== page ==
Tarot Universal Dali

Tarot Universal Dali
Dee Dee & Salvador Dali

Sunday, April 25, 2010

Siete de Oros y Cuatro de Espadas

The Death of Marat by Jacques-Louis David (1793) -- revived by Baudelaire, who wrote in 1846, "This painting is as cruel as nature but it has the fragrance of ideals."

We will ultimately get to that assassination. For now, note: we have entered the Sign of Salvador Dali and Dee Dee Dali: the Zodiac Sign of Taurus the Bull began April 19.

According to the quirky, 1915, The Zodiac and its Mysteries A Study of Planetary Influences Upon the Physical, Mental and Moral Nature of Mankind, by Prof. A.F. Seward, ancient Jews considered Taurus the leader of the Zodiacal signs, Greek mythology credits Taurus with carrying Europa to her nation, ancient Chinese called Taurus the 'Golden Ox'.

Although a bull, Taurus is a feminine sign in the House of Venus.

Preparing as the Earth moved into this ancient and androgynous Sign of Taurus, for the regular posting of the Dee Dee & Salvador Dali exploration, a Muse of Mine selected Siete de Oros:

Again. The second time barely more than a full moon ago she also randomly selected the Seven of Coins from Tarot Universal Dali. (http://deedee-salvadordali.blogspot.com/2010/03/siete-de-oros.html).

This is what she wants from Dee Dee Dali: Traditional readings of the Seven of Pentacles offer three paths: Satisfaction; Disappointment; and Overcommitment. Look at the Seven Coins as Money.

You are not satisfied. You want Dee Dee and Salvador Dali to tell which one is the path to Wealth.

Unnecessary. You know which path is yours. That is the point. You know. You know because while paths are widely divergent, all readings of Pentacles (no matter by which name this suit is called: Coins, Oros or Diamonds) this is the suit of Money and all that implies.

Where is wealth?
The question returns over and over to this Dee Dee & Salvador Dali blog.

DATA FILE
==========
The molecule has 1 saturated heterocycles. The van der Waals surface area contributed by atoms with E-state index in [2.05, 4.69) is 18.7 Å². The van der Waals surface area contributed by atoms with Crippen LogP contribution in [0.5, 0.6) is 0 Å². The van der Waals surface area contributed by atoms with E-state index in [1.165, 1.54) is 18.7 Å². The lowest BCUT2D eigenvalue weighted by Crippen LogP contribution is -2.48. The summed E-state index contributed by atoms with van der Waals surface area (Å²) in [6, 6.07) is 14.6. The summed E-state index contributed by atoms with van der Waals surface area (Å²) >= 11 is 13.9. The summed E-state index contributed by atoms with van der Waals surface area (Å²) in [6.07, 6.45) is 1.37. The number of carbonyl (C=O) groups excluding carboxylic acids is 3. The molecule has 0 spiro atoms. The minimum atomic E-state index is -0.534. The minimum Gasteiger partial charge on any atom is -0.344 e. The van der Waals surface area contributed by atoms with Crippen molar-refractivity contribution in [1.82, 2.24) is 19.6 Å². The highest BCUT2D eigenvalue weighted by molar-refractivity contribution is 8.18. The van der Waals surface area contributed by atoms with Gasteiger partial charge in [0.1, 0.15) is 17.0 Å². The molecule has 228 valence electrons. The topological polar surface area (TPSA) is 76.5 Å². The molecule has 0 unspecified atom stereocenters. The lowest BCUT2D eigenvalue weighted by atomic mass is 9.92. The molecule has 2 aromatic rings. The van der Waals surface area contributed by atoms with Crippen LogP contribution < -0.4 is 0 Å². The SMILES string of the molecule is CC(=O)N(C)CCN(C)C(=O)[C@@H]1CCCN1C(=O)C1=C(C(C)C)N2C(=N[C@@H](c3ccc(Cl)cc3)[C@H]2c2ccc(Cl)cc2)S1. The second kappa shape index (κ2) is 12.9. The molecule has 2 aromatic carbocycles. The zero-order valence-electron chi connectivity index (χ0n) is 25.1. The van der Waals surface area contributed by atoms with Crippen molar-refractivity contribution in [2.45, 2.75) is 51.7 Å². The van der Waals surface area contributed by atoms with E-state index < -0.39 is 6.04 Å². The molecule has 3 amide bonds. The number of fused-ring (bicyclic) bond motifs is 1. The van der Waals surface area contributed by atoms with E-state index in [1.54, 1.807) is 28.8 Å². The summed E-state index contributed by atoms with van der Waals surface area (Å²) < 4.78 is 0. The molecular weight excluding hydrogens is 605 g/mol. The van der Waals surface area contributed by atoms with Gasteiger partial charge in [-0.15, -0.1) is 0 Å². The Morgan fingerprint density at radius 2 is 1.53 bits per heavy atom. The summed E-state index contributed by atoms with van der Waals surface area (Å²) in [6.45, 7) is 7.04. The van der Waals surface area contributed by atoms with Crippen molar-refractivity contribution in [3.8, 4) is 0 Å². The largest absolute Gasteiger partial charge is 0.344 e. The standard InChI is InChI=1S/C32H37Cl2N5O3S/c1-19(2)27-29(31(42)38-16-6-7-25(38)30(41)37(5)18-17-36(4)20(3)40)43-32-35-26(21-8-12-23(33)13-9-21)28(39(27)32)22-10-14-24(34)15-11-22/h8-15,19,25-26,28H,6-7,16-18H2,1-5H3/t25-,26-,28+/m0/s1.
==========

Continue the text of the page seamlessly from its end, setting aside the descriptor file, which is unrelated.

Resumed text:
Here is something else, if you will not select which path: You can choose for yourself.

Where is wealth?

Did you know, when you Selected another card, that you can choose which path? Did you know when you rustled all 78 cards of Tarot Universal Dali back and forth through your hands, that you could choose? Did you know that when you selected the very seriously frightening
-- Cuatro de Espadas --

-- Four of Swords --
and then you spoke its connection to the Marquis de Sade.

Tarot Universal Dali delivers The Death of Marat -- Marat in a swoon instead of repose offered by the traditional decks. But it is more convoluted than that. Unlike David, who revered Marat as a martyr of the French Revolution, Magician Dali wends a snake from the revolutionary's hand, the hand that seemingly penned the page David filled in 1793 with words of largess and forgiveness.

The Marquis de Sade joined up with Marat in 1963 in
The Persecution and Assassination of Jean-Paul Marat as Performed by the Inmates of the Asylum of Charenton Under the Direction of the Marquis de Sade, a German play by Peter Weiss. Typically shortened to Marat/Sade, it is a play within a play. Just as occurred within Sade's own his life, he is directing his fellow inmates in a play with philosophical asides to Marat.

Oh my, my, my, my, my.

The convolutions. The play within a play. The random repeat of the Seven of Pentacles. This Cuartro de Espadas itself "parodies" the traditional Smith/Rider's deck, says Rachel Pollack in Salvador Dali's Tarot.

"Fours," Pollack explains the traditional card in Seventy-Eight Degrees of Wisdom, "relate to stabilization; for the unhappy Swords this translates as rest or even just retreat. The image shows not death but withdrawal."

But of the parody,she writes in 1985, "The violence of life overwhelms the courage of the man struggling for social change ... terror destroying idealism."

NO. I reject this. I turn from the passive state of Swords: Sorrow and Unhappiness. Turn, if we must -- this Muse of Mine selected this card -- to the active state of Swords, the Suit of Struggle and Animosity. Consider these latter states the products of greed and envy. Of wealth. Of course. It is always Oros.

Poor Baudelaire, he hadn't near enough Oros, but I prefer his take.
And as with Marat, let alone David and Dali, he, too, lives on.
"This painting is as cruel as nature but it has the fragrance of ideals."
Dear, dear Baudelaire, I do prefer your take.
To struggle, even if not stabilize, in the fragrance of ideals.

No comments:

Post a Comment